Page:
December issue

This month's issue features the simulation of spin dynamics using cold atoms, advice on how to talk to a non-specialist, and an Insight on ultracold atom technologies.

Announcements

  • GOA

    Nature Physics is taking part in Guided Open Access (OA), a pilot designed to make the process of publishing open access simpler, quicker, and more efficient. In Guided OA, an article is considered collaboratively at a group of associated journals, and authors are then guided through the process to find the best home for their work.

  • Ultracold

    The impressive achievements made with quantum gases rely on continuous improvements in the underlying methods. This Insight reviews recent technological advances that have deepened and broadened the capabilities of ultracold gas experiments

Nature Physics is a Transformative Journal; authors can publish using the traditional publishing route OR via immediate gold Open Access.

Our Open Access option complies with funder and institutional requirements.

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    • The physics of large systems is often understood as the outcome of the local operations among its components. Now, it is shown that this picture may be incomplete in quantum systems whose interactions are constrained by symmetries.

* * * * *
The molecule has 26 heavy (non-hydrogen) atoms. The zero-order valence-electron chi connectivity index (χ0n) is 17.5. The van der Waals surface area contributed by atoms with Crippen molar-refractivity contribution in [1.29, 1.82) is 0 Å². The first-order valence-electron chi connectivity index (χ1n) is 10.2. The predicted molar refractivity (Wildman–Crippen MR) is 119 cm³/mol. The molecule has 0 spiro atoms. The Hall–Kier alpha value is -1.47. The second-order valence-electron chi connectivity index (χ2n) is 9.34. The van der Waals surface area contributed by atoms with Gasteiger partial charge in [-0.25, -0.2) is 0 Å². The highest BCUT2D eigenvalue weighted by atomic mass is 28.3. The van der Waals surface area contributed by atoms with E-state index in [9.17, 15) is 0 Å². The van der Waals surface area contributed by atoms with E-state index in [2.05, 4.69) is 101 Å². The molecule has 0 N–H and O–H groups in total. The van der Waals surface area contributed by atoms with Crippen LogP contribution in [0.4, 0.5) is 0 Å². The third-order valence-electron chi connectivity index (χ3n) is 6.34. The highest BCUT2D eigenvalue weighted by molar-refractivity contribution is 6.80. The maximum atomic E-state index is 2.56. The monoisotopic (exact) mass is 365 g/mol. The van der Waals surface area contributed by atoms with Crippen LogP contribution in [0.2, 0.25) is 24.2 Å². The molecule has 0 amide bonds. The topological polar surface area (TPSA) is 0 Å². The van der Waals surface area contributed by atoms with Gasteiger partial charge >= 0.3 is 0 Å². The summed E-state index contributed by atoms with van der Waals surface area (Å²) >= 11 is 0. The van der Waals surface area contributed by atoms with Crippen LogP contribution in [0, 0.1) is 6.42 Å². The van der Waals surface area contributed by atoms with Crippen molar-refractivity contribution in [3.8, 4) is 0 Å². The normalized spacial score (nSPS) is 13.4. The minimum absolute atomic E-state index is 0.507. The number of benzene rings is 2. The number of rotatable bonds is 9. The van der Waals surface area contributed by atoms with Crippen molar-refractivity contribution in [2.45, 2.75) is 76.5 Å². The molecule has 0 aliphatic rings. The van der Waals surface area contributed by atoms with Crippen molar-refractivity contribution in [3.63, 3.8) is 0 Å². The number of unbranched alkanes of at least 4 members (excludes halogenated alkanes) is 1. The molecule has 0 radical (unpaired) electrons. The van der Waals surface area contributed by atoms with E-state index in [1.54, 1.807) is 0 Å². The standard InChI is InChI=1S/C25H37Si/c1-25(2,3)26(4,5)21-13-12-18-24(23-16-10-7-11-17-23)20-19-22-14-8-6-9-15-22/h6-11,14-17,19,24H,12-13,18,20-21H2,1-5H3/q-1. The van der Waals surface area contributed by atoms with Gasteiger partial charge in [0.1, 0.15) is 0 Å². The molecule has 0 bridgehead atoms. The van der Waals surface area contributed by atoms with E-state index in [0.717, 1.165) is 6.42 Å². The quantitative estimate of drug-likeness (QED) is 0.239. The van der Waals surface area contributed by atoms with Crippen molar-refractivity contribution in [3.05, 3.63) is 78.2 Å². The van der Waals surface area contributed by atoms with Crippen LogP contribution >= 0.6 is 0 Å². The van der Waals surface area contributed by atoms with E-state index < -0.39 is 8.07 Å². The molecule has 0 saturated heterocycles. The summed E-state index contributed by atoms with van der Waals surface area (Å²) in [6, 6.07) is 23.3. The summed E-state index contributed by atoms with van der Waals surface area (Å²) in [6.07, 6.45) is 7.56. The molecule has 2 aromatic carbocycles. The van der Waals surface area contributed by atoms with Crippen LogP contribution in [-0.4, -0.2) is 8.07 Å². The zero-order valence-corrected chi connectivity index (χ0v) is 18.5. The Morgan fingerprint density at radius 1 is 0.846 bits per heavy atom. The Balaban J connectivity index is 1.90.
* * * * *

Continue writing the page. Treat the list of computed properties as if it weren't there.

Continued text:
• Álvaro M. Alhambra
      News & Views
    • The atmospheres of most planets in our Solar System have a single large cyclonic vortex at each of their poles. Jupiter with its polygonal cyclones surrounding a single one, however, falls out of line, owing to an energy transfer to larger scales.

      • Agustín Sánchez-Lavega
      News & Views
    • The dynamics of quantum information and entanglement is closely linked to the physics of thermalization. A quantum simulator comprised of superconducting qubits has measured the spread of quantum information in a many-body system.

      • A. Safavi-Naini
      News & Views
  • The Guided Open Access pilot we are trialling with five other journals in the Nature Portfolio will continue into 2022. We highlight some of the main lessons we’ve learned so far.

    Editorial
  • To celebrate the International Year of Basic Sciences for Sustainable Development, James Gallagher tells the story of the British thermal unit, a unit for heat.

    • James Gallagher
    Measure for Measure

Ultracold quantum technologies

The impressive achievements made with quantum gases rely on continuous improvements in the underlying methods.
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